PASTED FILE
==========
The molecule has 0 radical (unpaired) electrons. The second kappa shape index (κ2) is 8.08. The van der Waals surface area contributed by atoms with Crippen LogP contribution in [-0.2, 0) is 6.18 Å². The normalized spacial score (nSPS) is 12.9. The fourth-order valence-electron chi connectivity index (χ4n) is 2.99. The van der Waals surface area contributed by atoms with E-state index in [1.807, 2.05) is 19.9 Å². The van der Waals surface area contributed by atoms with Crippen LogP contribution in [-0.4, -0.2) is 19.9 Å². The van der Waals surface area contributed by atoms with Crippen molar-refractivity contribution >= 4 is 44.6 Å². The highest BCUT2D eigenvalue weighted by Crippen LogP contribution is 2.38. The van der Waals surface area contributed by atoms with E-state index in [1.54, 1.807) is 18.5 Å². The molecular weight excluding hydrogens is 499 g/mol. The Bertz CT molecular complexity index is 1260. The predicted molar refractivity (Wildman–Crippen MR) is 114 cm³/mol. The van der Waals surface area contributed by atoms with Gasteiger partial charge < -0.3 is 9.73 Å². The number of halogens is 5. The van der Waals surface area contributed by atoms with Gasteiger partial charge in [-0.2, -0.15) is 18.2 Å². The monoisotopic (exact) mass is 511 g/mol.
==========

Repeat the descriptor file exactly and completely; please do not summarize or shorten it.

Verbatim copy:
The molecule has 0 radical (unpaired) electrons. The second kappa shape index (κ2) is 8.08. The van der Waals surface area contributed by atoms with Crippen LogP contribution in [-0.2, 0) is 6.18 Å². The normalized spacial score (nSPS) is 12.9. The fourth-order valence-electron chi connectivity index (χ4n) is 2.99. The van der Waals surface area contributed by atoms with E-state index in [1.807, 2.05) is 19.9 Å². The van der Waals surface area contributed by atoms with Crippen LogP contribution in [-0.4, -0.2) is 19.9 Å². The van der Waals surface area contributed by atoms with Crippen molar-refractivity contribution >= 4 is 44.6 Å². The highest BCUT2D eigenvalue weighted by Crippen LogP contribution is 2.38. The van der Waals surface area contributed by atoms with E-state index in [1.54, 1.807) is 18.5 Å². The molecular weight excluding hydrogens is 499 g/mol. The Bertz CT molecular complexity index is 1260. The predicted molar refractivity (Wildman–Crippen MR) is 114 cm³/mol. The van der Waals surface area contributed by atoms with Gasteiger partial charge < -0.3 is 9.73 Å². The number of halogens is 5. The van der Waals surface area contributed by atoms with Gasteiger partial charge in [-0.2, -0.15) is 18.2 Å². The monoisotopic (exact) mass is 511 g/mol.